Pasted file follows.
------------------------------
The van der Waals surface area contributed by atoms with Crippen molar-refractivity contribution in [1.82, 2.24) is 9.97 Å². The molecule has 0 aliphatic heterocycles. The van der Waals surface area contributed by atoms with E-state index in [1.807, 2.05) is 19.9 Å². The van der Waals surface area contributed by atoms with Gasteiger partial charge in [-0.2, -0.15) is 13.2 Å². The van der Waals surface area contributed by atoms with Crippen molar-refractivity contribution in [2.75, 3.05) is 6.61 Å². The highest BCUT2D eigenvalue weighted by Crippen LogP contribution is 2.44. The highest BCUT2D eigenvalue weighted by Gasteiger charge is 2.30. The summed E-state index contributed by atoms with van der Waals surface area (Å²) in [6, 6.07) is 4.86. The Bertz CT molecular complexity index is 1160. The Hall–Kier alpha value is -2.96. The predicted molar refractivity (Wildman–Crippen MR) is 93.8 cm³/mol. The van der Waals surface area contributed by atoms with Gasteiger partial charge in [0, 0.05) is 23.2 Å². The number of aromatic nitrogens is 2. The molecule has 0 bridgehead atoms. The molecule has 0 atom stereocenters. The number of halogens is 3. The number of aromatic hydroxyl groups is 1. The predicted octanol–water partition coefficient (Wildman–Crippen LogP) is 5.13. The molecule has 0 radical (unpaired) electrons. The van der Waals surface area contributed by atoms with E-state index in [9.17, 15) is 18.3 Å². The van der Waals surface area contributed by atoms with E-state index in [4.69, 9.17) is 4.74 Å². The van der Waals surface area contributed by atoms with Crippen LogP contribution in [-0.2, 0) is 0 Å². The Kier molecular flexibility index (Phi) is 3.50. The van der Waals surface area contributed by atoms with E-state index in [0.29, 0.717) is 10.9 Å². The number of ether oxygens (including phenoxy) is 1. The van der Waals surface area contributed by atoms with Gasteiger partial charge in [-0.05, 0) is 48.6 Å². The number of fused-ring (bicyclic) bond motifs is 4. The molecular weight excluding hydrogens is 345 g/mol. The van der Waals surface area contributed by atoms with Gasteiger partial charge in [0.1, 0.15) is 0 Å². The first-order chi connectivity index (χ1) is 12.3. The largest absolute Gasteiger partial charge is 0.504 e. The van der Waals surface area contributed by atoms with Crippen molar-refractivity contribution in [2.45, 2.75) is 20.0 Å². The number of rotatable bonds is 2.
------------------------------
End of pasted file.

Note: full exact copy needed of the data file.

The van der Waals surface area contributed by atoms with Crippen molar-refractivity contribution in [1.82, 2.24) is 9.97 Å². The molecule has 0 aliphatic heterocycles. The van der Waals surface area contributed by atoms with E-state index in [1.807, 2.05) is 19.9 Å². The van der Waals surface area contributed by atoms with Gasteiger partial charge in [-0.2, -0.15) is 13.2 Å². The van der Waals surface area contributed by atoms with Crippen molar-refractivity contribution in [2.75, 3.05) is 6.61 Å². The highest BCUT2D eigenvalue weighted by Crippen LogP contribution is 2.44. The highest BCUT2D eigenvalue weighted by Gasteiger charge is 2.30. The summed E-state index contributed by atoms with van der Waals surface area (Å²) in [6, 6.07) is 4.86. The Bertz CT molecular complexity index is 1160. The Hall–Kier alpha value is -2.96. The predicted molar refractivity (Wildman–Crippen MR) is 93.8 cm³/mol. The van der Waals surface area contributed by atoms with Gasteiger partial charge in [0, 0.05) is 23.2 Å². The number of aromatic nitrogens is 2. The molecule has 0 bridgehead atoms. The molecule has 0 atom stereocenters. The number of halogens is 3. The number of aromatic hydroxyl groups is 1. The predicted octanol–water partition coefficient (Wildman–Crippen LogP) is 5.13. The molecule has 0 radical (unpaired) electrons. The van der Waals surface area contributed by atoms with E-state index in [9.17, 15) is 18.3 Å². The van der Waals surface area contributed by atoms with E-state index in [4.69, 9.17) is 4.74 Å². The van der Waals surface area contributed by atoms with Crippen LogP contribution in [-0.2, 0) is 0 Å². The Kier molecular flexibility index (Phi) is 3.50. The van der Waals surface area contributed by atoms with E-state index in [0.29, 0.717) is 10.9 Å². The number of ether oxygens (including phenoxy) is 1. The van der Waals surface area contributed by atoms with Gasteiger partial charge in [-0.05, 0) is 48.6 Å². The number of fused-ring (bicyclic) bond motifs is 4. The molecular weight excluding hydrogens is 345 g/mol. The van der Waals surface area contributed by atoms with Gasteiger partial charge in [0.1, 0.15) is 0 Å². The first-order chi connectivity index (χ1) is 12.3. The largest absolute Gasteiger partial charge is 0.504 e. The van der Waals surface area contributed by atoms with Crippen molar-refractivity contribution in [2.45, 2.75) is 20.0 Å². The number of rotatable bonds is 2.